There are times, the SlashGear team reminds me, when I sound like a broken record; not least is when I'm bleating on about stylus input and what makes a "proper" tablet. Apple's iPad convinced the market that fingers were most functional, and the clunky digital pens of Windows 7 slates did little sway them otherwise. Yet with the news that note-taking app Evernote has acquired Penultimate, a digital handwriting specialist, could we be nearing the second coming of the stylus?
Evernote, if you're unfamiliar, is a popular digital notebook app, supporting text, photo and other clippings, and using a cloud store to synchronize them across multiple devices and platforms. One of its lesser-known but nonetheless brilliant features is optical character recognition: snap a photo of a business card, for instance, and upload it to Evernote, and the OCR system will identify any text and index it for future searching.
A few companies have looked to Evernote - or Evernote-style functionality - to differentiate their tablets. HTC's 2011 duo of slates, the 7-inch Flyer and the 10-inch Jetstream, each paired their digital pens with a custom Notes app that could sync up with Evernote and use its handwriting recognition system. Samsung eschewed Evernote in favor of its own custom S-Note app on the Galaxy Note and Galaxy Note 10.1, but otherwise stuck close to the formula of digital inking.
[aquote]Ironically, it's a tablet from a company resolutely anti-stylus that brought it back into vogue[/aquote]
Ironically, it's a tablet from a company resolutely anti-stylus that has brought the pen back into vogue. Steve Jobs' stance on styli was clear, but there's a growing cadre of apps and users who are turning back to the extra precision and task-specific usability that a pen can deliver. Software like Taposé, mimicking the Courier experience as best it can without an active digitizer, as well as Paper and various graphics apps from big names like Adobe have all sent iPad owners scuttling to find the best of what is, boiled down, a compromise: a faux-fingertip on a stick.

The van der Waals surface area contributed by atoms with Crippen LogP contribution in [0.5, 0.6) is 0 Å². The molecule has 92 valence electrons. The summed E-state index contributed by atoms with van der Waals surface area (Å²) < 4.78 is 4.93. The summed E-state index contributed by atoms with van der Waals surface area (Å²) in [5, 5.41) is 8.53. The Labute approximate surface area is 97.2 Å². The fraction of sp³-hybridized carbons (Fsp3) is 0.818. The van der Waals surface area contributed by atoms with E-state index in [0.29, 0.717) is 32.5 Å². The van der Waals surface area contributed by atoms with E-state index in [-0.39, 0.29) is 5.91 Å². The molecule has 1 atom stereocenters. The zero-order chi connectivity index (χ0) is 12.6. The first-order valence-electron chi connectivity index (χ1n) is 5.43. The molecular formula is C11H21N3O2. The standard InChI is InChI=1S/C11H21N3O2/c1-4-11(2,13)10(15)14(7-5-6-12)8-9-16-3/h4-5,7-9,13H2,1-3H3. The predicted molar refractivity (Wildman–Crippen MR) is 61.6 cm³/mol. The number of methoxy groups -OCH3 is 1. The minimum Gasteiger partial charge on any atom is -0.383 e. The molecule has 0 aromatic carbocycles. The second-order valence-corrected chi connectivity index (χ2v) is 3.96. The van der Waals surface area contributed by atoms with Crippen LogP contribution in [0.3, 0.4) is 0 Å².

Evernote has been pretty specific about what is planned for Penultimate. The app will stay an independent download - $0.99 for the iPad from the App Store - but gain search and sync support with Evernote accounts. Meanwhile its creator, Ben Zotto, will join the Evernote team and "lead the effort" to integrate handwriting and digital ink support into future versions of the main product itself.
"Our team has been working on handwriting recognition and digital ink forever" Evernote CEO Phil Libin said of the deal today, "and it feels like for the very first time, the experience of writing on a tablet is actually great." Perhaps he has a short memory, but he might be surprised at how solid Microsoft's OneNote app and an active digital stylus has been for the past few years. OneNote could recognize digital inking and - without having to convert that to text first - index it for searching nearly a decade ago.
Evernote can do what OneNote never managed, however: turn digital pens into a selling point. Perhaps it took an intense exploration of the limits of the finger - fueled by the huge adoption of the iPad - before we realized quite what else we needed. Microsoft might take a moment to spot the irony, but it can't afford to do anything but spend fleeting seconds grinding its teeth over it; if I were in charge of third-party developer partnerships for Windows 8, I'd be picking up the phone and talking to Evernote pretty darn quick to make sure there was a shiny Metro version of the app ready in time for the new OS' launch.
If the rise of capacitive stylii and, perhaps on a smaller scale, the Galaxy Note have shown us, it's that users often need a helping hand to recognize exactly what they can achieve with new tools. Evernote and Penultimate look to be leading that next charge, and it could be just the shove that puts the stylus back into the limelight.